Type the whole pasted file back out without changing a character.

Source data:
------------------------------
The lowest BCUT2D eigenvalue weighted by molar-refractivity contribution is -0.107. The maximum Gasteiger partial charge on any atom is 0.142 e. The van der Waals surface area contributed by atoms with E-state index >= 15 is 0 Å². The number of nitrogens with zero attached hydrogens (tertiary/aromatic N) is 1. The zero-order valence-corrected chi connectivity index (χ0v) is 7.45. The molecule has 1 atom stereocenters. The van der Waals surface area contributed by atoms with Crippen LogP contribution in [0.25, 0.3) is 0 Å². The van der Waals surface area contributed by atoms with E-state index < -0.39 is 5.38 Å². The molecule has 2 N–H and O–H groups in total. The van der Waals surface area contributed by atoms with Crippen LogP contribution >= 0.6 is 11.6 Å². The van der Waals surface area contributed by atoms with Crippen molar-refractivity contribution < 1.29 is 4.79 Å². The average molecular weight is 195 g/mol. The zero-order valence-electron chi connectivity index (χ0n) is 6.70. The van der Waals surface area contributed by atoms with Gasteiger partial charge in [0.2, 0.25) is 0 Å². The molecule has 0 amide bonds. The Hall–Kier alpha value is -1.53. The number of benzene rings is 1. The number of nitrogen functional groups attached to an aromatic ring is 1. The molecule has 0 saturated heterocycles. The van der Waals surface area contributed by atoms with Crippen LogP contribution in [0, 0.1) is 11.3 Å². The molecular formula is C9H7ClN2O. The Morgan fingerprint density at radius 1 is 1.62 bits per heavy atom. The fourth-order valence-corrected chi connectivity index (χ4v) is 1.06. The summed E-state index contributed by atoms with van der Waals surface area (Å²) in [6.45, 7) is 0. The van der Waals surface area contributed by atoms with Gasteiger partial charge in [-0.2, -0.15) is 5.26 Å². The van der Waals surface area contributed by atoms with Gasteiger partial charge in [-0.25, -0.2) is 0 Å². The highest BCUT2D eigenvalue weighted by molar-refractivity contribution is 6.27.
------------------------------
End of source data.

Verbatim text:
The lowest BCUT2D eigenvalue weighted by molar-refractivity contribution is -0.107. The maximum Gasteiger partial charge on any atom is 0.142 e. The van der Waals surface area contributed by atoms with E-state index >= 15 is 0 Å². The number of nitrogens with zero attached hydrogens (tertiary/aromatic N) is 1. The zero-order valence-corrected chi connectivity index (χ0v) is 7.45. The molecule has 1 atom stereocenters. The van der Waals surface area contributed by atoms with Crippen LogP contribution in [0.25, 0.3) is 0 Å². The van der Waals surface area contributed by atoms with E-state index < -0.39 is 5.38 Å². The molecule has 2 N–H and O–H groups in total. The van der Waals surface area contributed by atoms with Crippen LogP contribution >= 0.6 is 11.6 Å². The van der Waals surface area contributed by atoms with Crippen molar-refractivity contribution < 1.29 is 4.79 Å². The average molecular weight is 195 g/mol. The zero-order valence-electron chi connectivity index (χ0n) is 6.70. The van der Waals surface area contributed by atoms with Gasteiger partial charge in [0.2, 0.25) is 0 Å². The molecule has 0 amide bonds. The Hall–Kier alpha value is -1.53. The number of benzene rings is 1. The number of nitrogen functional groups attached to an aromatic ring is 1. The molecule has 0 saturated heterocycles. The van der Waals surface area contributed by atoms with Crippen LogP contribution in [0, 0.1) is 11.3 Å². The molecular formula is C9H7ClN2O. The Morgan fingerprint density at radius 1 is 1.62 bits per heavy atom. The fourth-order valence-corrected chi connectivity index (χ4v) is 1.06. The summed E-state index contributed by atoms with van der Waals surface area (Å²) in [6.45, 7) is 0. The van der Waals surface area contributed by atoms with Gasteiger partial charge in [-0.2, -0.15) is 5.26 Å². The van der Waals surface area contributed by atoms with Gasteiger partial charge in [-0.25, -0.2) is 0 Å². The highest BCUT2D eigenvalue weighted by molar-refractivity contribution is 6.27.